It’s a bird! It’s a plane! It’s Superm…no…EVEN BETTER. It’s Supergirl!
Pardon my excitement, but I’ve been holding this in since the first extended trailer released earlier this year.
Confession time. Waaaaaay back when the show was first announced, I was ready to hate on Supergirl. The first image we ever saw of Melissa Benoist in costume wreaked of Man of Steel. For as much as I sort of defended the Zack Snyder film in the beginning, I still hated it. Supergirl was my first female superhero growing up. I still had fuzzy warm feelings of the other super bad Super story I saw as a kid. Y’know, that one starring a young Helen Slater. I didn’t want to hate her if she was going the same route as her cousin’s movie!
Thank our lucky stars we don’t have to worry about that anymore!
The series premiere starts off like any other origin story with a network television budget: there’s a quick intro on Kara Zor-El and Kal-El. They both get launched into space as their home planet falls apart. Kal escapes the blast easily and zips right on to Earth to begin his heroic story. Kara, however, gets knocked around and reroutes to the Phantom Zone. Twenty-odd years later, Kara’s pod escapes the timeless suck hole and completes its journey to Earth. A familiar silhouette with a red cape finds the young Kara, and takes her to the Danvers, who are none other than Dean Cain and Helen Slater!
Ten-ish years after that, Kara is living the human life and working as Cat Grant’s (Calista Flockart) underling at CatCo. in National City.
Grant breaks the news that because of budgetary concerns, she’s going to have to shut down the city’s newspaper company, The Tribune — a less successful version of The Daily Planet because one lacks the benefit of having a superhero to help sell papers. Literally the next thing Grant says to Kara is to “find [her] a hero” if they want to keep the paper running.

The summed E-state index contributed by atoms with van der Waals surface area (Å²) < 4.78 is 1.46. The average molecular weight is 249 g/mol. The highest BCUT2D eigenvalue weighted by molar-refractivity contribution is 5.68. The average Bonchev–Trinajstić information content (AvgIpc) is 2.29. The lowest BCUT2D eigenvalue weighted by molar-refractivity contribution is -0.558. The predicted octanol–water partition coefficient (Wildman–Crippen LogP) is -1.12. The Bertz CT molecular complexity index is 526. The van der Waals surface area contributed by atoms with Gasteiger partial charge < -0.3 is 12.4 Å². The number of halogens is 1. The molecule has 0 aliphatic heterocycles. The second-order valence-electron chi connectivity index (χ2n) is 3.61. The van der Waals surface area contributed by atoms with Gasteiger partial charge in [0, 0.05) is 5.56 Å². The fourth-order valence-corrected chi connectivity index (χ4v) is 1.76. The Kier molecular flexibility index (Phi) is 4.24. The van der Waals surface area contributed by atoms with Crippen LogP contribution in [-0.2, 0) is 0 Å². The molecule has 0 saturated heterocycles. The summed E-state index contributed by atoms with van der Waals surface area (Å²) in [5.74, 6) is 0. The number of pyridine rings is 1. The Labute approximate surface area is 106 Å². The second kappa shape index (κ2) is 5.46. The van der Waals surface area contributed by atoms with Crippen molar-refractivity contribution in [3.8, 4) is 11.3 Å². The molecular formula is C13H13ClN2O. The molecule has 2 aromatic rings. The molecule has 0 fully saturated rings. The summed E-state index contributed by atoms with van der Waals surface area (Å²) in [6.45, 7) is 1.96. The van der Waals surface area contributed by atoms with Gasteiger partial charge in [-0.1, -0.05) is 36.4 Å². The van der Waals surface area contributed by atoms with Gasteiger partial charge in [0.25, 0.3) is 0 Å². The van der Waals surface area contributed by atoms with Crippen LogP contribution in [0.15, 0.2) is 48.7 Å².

Kara, at this point, is already questioning her life choices. Since Kal/Clark Kent no longer needs protecting, her mission is over. It was over before it even began. In her mind, Superman was all the world needed.
Then Kara finds out that her sister Alex is in a plane that is literally plummeting from the sky, right now as the news anchor is reporting it. Seriously, National City’s news team is on top of things a little too quickly, don’t you think?
As if she needed any more reasons to break up her “normal” life, Kara busts out the door and leaps into the air to save the day. Her first heroic act is saving a commercial plane from from crashing into the city. Just like Superman did for his debut.
Probably the best part of the episode is the reason why Supergirl has the word “girl” in it rather than “woman.” Cat Grant is the one who coins the name, much to Kara’s dismay. Cat doesn’t see a problem in using “girl” while Kara sees it as less empowering. You might already be familiar with this line since it was said in the promo, but that doesn’t make it any less than a cool mic drop from Calista Flockhart.
What do you think is so bad about “girl?” I’m a girl, and your boss, and powerful, and rich, and hot, and smart. So if you perceive “Supergirl” as anything less than excellent, isn’t the real problem you?
Touché, Ms. Grant. Touché.
Supergirl’s heroic feats over the next few days catches the attention of some salty aliens once imprisoned within the Phantom Zone. They know who she really is, and they want her out of the picture right now.
Supergirl faces off with one of these aliens. Here’s thing to keep in mind: Kara has never been in a real fight before. She’s Kryptonian. Because of the bright yellow sun, she and Superman are granted special powers, including invulnerability. Against puny humans, the need to know how to properly engage in fisticuffs wouldn’t even register to a noob such as Kara. She can fly, she can haul a plane on her back, she can bounce bullets off her chest like they were messy potato chip crumbs that were launched at you by your pesky younger brother. Why would she need to learn how to fight?